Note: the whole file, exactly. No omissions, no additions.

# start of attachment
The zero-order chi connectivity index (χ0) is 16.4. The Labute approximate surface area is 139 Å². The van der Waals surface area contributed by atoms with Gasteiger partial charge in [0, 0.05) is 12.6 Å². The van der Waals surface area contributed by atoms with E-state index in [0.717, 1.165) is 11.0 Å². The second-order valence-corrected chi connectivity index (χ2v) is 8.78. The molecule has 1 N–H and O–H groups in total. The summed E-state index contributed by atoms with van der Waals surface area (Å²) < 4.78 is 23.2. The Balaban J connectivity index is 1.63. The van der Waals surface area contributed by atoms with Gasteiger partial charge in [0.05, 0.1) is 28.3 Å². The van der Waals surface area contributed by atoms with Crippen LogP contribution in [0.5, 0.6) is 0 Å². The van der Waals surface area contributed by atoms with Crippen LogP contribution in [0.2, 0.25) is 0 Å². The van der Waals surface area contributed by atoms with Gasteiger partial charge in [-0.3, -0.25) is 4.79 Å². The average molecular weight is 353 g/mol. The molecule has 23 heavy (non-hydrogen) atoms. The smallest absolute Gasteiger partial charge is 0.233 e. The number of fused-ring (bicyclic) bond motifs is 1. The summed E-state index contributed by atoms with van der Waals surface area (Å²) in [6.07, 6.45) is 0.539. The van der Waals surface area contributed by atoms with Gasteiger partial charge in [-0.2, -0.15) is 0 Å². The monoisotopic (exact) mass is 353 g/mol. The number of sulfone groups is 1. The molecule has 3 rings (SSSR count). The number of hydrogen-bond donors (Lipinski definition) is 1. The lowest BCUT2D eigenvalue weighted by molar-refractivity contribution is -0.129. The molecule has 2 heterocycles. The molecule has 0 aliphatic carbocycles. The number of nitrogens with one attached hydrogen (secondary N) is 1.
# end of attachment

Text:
The zero-order chi connectivity index (χ0) is 16.4. The Labute approximate surface area is 139 Å². The van der Waals surface area contributed by atoms with Gasteiger partial charge in [0, 0.05) is 12.6 Å². The van der Waals surface area contributed by atoms with E-state index in [0.717, 1.165) is 11.0 Å². The second-order valence-corrected chi connectivity index (χ2v) is 8.78. The molecule has 1 N–H and O–H groups in total. The summed E-state index contributed by atoms with van der Waals surface area (Å²) < 4.78 is 23.2. The Balaban J connectivity index is 1.63. The van der Waals surface area contributed by atoms with Gasteiger partial charge in [0.05, 0.1) is 28.3 Å². The van der Waals surface area contributed by atoms with Crippen LogP contribution in [0.5, 0.6) is 0 Å². The van der Waals surface area contributed by atoms with Crippen LogP contribution in [0.2, 0.25) is 0 Å². The van der Waals surface area contributed by atoms with Gasteiger partial charge in [-0.3, -0.25) is 4.79 Å². The average molecular weight is 353 g/mol. The molecule has 23 heavy (non-hydrogen) atoms. The smallest absolute Gasteiger partial charge is 0.233 e. The number of fused-ring (bicyclic) bond motifs is 1. The summed E-state index contributed by atoms with van der Waals surface area (Å²) in [6.07, 6.45) is 0.539. The van der Waals surface area contributed by atoms with Gasteiger partial charge in [-0.2, -0.15) is 0 Å². The monoisotopic (exact) mass is 353 g/mol. The number of sulfone groups is 1. The molecule has 3 rings (SSSR count). The number of hydrogen-bond donors (Lipinski definition) is 1. The lowest BCUT2D eigenvalue weighted by molar-refractivity contribution is -0.129. The molecule has 2 heterocycles. The molecule has 0 aliphatic carbocycles. The number of nitrogens with one attached hydrogen (secondary N) is 1.